Stationary Random Processes

This chapter discusses elementary and advanced concepts from stationary random processes theory to form a foundation for applications to analysis and measurement problems as contained in later chapters and in Refs 1–3. Material includes theoretical definitions for stationary random processes together with basic properties for correlation and spectral density functions. Results are stated for ergodic random processes, Gaussian random processes, and derivative random processes. Nonstationary random processes are covered in Chapter 12.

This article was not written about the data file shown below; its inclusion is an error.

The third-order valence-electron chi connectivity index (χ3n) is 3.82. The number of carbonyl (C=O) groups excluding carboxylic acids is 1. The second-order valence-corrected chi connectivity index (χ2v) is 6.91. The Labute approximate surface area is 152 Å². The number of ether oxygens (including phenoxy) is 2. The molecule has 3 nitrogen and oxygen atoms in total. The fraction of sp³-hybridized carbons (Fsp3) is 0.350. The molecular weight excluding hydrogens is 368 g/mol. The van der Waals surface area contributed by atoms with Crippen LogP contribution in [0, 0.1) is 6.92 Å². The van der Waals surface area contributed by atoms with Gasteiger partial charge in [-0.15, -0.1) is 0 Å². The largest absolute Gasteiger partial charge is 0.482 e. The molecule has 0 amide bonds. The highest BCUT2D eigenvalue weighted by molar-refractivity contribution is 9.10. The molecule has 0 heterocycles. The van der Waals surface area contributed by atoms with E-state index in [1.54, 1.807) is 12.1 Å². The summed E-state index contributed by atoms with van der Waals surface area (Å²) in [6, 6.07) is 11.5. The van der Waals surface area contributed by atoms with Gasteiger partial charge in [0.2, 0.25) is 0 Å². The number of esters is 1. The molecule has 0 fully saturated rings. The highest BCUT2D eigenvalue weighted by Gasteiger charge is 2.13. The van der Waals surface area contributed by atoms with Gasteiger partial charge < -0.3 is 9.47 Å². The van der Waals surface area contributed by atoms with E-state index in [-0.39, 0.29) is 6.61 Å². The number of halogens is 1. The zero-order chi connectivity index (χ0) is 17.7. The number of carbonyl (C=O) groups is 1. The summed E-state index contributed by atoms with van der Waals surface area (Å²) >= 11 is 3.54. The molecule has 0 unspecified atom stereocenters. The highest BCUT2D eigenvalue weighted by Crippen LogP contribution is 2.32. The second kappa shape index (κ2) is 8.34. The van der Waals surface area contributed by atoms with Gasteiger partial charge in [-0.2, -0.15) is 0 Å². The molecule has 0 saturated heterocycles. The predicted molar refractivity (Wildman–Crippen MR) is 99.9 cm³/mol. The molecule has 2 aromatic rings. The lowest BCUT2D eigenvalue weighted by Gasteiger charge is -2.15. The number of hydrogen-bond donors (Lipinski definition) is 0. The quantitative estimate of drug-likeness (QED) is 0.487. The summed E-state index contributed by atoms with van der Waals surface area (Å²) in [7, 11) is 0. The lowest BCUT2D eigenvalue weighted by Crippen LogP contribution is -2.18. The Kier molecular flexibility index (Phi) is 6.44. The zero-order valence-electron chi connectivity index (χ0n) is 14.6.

A random process {xk(t)}, −∞ < t < ∞ (also called a time series or stochastic process), denoted by the symbol { }, is an ensemble of real-valued (or complex valued) functions that can be characterized through its probability structure. For convenience, the variable t will be interpreted as time in the following discussion. Each particular function xk(t), where t is variable and k is fixed, is called a sample function. In practice, a sample function (or some time history record of finite length from a sample function) may be thought of as the observed result of a single experiment. The possible number of experiments represents a sample space of index k, which may be countable or uncountable. For any number N and any fixed times t1, t2,…, tN, the quantities xk(t1), xk(t2),…, xk(tN), represent N random variables over the index k. It is required that there exist a well-defined N-dimensional probability ...

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